Should Asylum Seeker be allowed work?

Interestedhopeful

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I see rules are finally being put in place to allow asylum seekers to compete with Irish people for Irish jobs by the Department of Justice.

There is outrage among the social justice class that already low income sectors such as childcare, care of the elderly, gardening and construction are to be off-limits for asylum seekers. Instead only those who can succeed in finding a job which pays in excess of €30,000 per annum will be permitted to work.

A quick spin through the Tweet Machine will find the same cross section of outrage between braindead open borders media, political and the legal hawks who brought about the Supreme Court challenge in the first place that the Department opted not to open the flood gates. Maybe when Ologbugloo from Lagos replaces them at the editorial table they'll wonder if this cheerleading was so wise?

Job options for asylum seekers under new scheme ‘exceptionally limited’

The Department confirmed that from February 9th 2018 asylum seekers would have the right to apply for an employment permit under the Employment Permits Act 2003 but that the normal fee and conditions would apply.

This means applicants will have to pay between €500 to €1,000 for a six to 12 month employment permit. Applicants must also secure a job that pays a starting salary of at least €30,000 per annum and are unable to apply for a job in more than 60 different areas including positions in hospitality, healthcare, social work, childcare, general care services, marketing, sales, administration, textiles, printing, housekeeping, food and construction.

Should asylum seekers be permitted to work with no pre-conditions while not approved to remain?

Would letting them work not strengthen the claimed "ties to Ireland" they use in their appeals against deportation?

How should the natives and EEA migrants working in low paid jobs feel about this?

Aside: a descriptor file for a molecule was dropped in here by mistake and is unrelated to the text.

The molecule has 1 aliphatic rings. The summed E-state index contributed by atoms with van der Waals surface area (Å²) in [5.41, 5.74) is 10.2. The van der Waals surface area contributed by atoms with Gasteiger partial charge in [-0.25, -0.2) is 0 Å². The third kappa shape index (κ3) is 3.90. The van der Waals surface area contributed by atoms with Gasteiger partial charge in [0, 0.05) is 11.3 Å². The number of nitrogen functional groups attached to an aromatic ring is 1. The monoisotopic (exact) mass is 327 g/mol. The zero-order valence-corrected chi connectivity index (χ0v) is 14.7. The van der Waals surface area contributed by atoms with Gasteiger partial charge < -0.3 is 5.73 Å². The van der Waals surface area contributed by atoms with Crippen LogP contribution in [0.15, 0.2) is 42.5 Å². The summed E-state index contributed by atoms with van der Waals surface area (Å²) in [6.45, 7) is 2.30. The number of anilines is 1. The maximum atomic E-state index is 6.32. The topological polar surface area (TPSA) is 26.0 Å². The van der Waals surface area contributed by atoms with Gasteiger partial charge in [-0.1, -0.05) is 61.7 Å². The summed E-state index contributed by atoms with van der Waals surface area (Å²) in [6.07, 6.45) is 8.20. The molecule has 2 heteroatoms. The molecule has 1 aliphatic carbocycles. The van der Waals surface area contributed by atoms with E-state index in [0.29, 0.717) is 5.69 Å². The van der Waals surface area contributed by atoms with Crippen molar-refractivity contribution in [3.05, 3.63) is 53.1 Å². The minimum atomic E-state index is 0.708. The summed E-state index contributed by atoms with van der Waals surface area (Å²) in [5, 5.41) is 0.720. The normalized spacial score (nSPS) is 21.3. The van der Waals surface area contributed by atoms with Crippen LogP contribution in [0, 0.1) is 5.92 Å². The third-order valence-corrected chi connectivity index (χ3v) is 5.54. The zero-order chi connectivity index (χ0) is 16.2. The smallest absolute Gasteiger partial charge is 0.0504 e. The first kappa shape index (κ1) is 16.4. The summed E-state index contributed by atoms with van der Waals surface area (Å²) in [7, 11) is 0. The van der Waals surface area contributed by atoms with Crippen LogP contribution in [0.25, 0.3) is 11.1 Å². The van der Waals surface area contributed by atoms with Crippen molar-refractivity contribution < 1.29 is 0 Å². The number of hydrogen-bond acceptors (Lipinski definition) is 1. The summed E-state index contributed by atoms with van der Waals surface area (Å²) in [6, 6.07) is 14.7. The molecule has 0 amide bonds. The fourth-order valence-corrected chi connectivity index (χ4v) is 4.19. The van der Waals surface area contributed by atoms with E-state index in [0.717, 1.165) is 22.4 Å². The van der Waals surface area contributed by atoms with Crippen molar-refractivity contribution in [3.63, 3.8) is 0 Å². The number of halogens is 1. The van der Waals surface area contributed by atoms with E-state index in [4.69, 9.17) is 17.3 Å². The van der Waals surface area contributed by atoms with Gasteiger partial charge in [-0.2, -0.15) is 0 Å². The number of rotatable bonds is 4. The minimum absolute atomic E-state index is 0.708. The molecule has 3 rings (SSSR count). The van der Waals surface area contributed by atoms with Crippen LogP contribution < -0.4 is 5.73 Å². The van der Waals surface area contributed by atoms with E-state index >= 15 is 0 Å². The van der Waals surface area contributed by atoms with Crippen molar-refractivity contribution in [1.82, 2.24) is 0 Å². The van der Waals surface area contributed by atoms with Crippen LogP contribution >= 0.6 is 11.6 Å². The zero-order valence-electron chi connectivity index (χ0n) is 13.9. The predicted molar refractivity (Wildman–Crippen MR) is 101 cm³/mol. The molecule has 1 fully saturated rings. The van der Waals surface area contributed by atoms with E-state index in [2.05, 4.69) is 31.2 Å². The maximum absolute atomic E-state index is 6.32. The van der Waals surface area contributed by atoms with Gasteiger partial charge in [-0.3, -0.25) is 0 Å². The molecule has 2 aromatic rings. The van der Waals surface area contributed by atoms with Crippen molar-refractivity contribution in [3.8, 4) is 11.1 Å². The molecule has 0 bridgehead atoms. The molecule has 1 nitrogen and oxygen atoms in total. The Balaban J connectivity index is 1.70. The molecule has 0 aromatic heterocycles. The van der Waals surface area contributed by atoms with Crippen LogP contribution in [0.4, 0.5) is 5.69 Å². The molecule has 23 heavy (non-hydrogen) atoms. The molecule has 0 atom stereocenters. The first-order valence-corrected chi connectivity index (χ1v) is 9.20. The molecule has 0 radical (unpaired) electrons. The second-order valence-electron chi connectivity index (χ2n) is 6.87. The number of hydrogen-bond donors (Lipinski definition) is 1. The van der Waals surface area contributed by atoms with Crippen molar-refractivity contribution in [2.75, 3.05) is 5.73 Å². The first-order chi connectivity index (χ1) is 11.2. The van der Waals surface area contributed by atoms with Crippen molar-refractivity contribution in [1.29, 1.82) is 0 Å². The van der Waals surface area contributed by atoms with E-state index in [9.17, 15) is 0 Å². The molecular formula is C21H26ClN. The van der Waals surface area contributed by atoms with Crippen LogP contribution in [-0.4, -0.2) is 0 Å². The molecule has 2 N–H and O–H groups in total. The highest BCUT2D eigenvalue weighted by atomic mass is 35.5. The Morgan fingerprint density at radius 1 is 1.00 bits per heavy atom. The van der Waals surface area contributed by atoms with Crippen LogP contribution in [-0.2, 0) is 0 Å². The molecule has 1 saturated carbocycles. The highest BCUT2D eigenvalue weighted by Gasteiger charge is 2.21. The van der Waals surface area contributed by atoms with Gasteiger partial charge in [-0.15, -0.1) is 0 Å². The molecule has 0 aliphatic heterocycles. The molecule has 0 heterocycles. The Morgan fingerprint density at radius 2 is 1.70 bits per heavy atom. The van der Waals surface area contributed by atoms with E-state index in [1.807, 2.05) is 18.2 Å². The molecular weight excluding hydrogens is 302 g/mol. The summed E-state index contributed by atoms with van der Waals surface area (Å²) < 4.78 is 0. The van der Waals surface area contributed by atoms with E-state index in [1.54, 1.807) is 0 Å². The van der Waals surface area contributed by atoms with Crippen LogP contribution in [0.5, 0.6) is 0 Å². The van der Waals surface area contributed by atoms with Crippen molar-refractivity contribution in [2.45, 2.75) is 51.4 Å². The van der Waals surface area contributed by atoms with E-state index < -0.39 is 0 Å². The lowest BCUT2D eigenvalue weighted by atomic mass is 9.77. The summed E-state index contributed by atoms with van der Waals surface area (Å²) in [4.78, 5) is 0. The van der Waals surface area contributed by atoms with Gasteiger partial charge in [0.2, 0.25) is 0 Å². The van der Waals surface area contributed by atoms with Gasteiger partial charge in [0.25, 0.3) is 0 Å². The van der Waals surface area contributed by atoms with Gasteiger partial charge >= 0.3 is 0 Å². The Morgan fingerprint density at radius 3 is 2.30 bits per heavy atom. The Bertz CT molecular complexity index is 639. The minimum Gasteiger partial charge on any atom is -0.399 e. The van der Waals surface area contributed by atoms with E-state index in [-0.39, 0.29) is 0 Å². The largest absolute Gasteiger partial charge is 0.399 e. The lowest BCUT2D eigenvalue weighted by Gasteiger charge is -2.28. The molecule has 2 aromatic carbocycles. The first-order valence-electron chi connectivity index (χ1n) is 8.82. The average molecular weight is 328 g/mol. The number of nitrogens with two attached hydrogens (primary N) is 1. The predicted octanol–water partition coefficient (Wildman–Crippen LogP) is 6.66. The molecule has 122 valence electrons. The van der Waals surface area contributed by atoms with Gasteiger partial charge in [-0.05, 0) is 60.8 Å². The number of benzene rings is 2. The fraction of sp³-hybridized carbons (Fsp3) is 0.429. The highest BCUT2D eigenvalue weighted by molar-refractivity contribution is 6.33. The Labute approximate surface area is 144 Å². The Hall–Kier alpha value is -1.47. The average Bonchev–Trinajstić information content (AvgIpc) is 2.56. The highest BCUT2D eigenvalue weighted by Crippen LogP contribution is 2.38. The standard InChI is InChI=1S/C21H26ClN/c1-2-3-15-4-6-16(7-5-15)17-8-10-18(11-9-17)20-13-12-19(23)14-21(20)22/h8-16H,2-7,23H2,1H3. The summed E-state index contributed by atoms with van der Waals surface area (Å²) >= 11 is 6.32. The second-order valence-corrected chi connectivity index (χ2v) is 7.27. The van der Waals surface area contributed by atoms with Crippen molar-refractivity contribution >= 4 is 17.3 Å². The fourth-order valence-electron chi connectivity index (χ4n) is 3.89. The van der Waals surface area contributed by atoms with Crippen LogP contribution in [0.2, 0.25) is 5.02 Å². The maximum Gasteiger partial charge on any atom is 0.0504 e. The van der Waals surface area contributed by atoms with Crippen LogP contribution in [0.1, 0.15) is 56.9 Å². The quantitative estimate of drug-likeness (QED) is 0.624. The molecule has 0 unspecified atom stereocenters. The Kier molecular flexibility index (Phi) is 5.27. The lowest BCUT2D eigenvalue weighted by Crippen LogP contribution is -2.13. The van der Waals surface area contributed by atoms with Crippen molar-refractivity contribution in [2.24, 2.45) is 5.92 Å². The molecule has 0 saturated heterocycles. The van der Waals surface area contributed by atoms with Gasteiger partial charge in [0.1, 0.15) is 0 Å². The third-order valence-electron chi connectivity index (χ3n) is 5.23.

D

Deleted member 48908

Maybe employ them at the Depts. of Foreign Affairs and Justice to expedite their cases.
 

gleeful

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In an ideal world they wouldnt work during the (max) 4 weeks it takes to process their application for asylum.

But if we underresource the system so much that people are kept waiting for years... its only fair to let them live normal lives.
 

Interestedhopeful

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In an ideal world they wouldnt work during the (max) 4 weeks it takes to process their application for asylum.

But if we underresource the system so much that people are kept waiting for years... its only fair to let them live normal lives.
You know more than anyone that you will find practically no poster on p.ie that would have any objection to staffing the asylum and immigration portfolio. In fact, I would say that it should be funded on par (if not more than) with the Defence Forces as it is in fact the front line in the defence of Ireland.
 

gleeful

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You know more than anyone that you will find practically no poster on p.ie that would have any objection to staffing the asylum and immigration portfolio. In fact, I would say that it should be funded on par (if not more than) with the Defence Forces as it is in fact the front line in the defence of Ireland.
It is not funded enough now though. The system is too slow and it keeps people in limbo for far too long.

While that is true we should allow people to work if they want.
 

Mercurial

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Yes, they should be allowed to work.

Being able to seek work and participate in work is important - for many people it is part of what makes for a dignified life. Those who eventually have their applications accepted will be no worse off for having the opportunity and will likely be better off. Those whose applications are rejected under a reformed and just system will not be living in this country long enough to significantly disadvantage other workers.